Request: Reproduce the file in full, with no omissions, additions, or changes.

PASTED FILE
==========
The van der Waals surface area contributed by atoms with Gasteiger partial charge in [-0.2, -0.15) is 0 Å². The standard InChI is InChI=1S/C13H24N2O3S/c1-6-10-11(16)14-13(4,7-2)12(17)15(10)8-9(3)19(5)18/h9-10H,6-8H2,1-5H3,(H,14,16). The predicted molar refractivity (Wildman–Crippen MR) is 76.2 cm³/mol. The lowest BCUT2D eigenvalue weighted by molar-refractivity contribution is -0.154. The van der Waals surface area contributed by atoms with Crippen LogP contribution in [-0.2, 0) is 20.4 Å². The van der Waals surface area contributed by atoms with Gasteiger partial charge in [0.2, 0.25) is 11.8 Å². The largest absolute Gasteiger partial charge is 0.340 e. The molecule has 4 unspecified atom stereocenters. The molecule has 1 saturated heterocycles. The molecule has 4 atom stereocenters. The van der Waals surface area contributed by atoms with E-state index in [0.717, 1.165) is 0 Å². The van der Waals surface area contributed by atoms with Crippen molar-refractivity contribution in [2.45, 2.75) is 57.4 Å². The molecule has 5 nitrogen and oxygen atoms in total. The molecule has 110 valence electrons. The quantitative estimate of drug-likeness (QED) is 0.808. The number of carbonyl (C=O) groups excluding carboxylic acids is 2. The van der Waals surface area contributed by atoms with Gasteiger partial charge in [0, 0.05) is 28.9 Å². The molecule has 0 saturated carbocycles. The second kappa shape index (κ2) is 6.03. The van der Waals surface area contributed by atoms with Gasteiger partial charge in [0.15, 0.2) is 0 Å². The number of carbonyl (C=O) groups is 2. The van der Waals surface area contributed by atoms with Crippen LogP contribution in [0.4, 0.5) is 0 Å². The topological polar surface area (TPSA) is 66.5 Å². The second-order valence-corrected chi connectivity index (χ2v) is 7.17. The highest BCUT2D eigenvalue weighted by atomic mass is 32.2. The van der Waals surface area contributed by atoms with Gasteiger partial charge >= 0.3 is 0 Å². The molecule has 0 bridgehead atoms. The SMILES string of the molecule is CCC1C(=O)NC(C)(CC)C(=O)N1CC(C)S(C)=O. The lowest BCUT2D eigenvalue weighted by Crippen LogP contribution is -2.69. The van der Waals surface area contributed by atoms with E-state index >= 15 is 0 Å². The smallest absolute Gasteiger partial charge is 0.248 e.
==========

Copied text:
The van der Waals surface area contributed by atoms with Gasteiger partial charge in [-0.2, -0.15) is 0 Å². The standard InChI is InChI=1S/C13H24N2O3S/c1-6-10-11(16)14-13(4,7-2)12(17)15(10)8-9(3)19(5)18/h9-10H,6-8H2,1-5H3,(H,14,16). The predicted molar refractivity (Wildman–Crippen MR) is 76.2 cm³/mol. The lowest BCUT2D eigenvalue weighted by molar-refractivity contribution is -0.154. The van der Waals surface area contributed by atoms with Crippen LogP contribution in [-0.2, 0) is 20.4 Å². The van der Waals surface area contributed by atoms with Gasteiger partial charge in [0.2, 0.25) is 11.8 Å². The largest absolute Gasteiger partial charge is 0.340 e. The molecule has 4 unspecified atom stereocenters. The molecule has 1 saturated heterocycles. The molecule has 4 atom stereocenters. The van der Waals surface area contributed by atoms with E-state index in [0.717, 1.165) is 0 Å². The van der Waals surface area contributed by atoms with Crippen molar-refractivity contribution in [2.45, 2.75) is 57.4 Å². The molecule has 5 nitrogen and oxygen atoms in total. The molecule has 110 valence electrons. The quantitative estimate of drug-likeness (QED) is 0.808. The number of carbonyl (C=O) groups excluding carboxylic acids is 2. The van der Waals surface area contributed by atoms with Gasteiger partial charge in [0, 0.05) is 28.9 Å². The molecule has 0 saturated carbocycles. The second kappa shape index (κ2) is 6.03. The van der Waals surface area contributed by atoms with Gasteiger partial charge in [0.15, 0.2) is 0 Å². The number of carbonyl (C=O) groups is 2. The van der Waals surface area contributed by atoms with Crippen LogP contribution in [0.4, 0.5) is 0 Å². The topological polar surface area (TPSA) is 66.5 Å². The second-order valence-corrected chi connectivity index (χ2v) is 7.17. The highest BCUT2D eigenvalue weighted by atomic mass is 32.2. The van der Waals surface area contributed by atoms with Gasteiger partial charge >= 0.3 is 0 Å². The molecule has 0 bridgehead atoms. The SMILES string of the molecule is CCC1C(=O)NC(C)(CC)C(=O)N1CC(C)S(C)=O. The lowest BCUT2D eigenvalue weighted by Crippen LogP contribution is -2.69. The van der Waals surface area contributed by atoms with E-state index >= 15 is 0 Å². The smallest absolute Gasteiger partial charge is 0.248 e.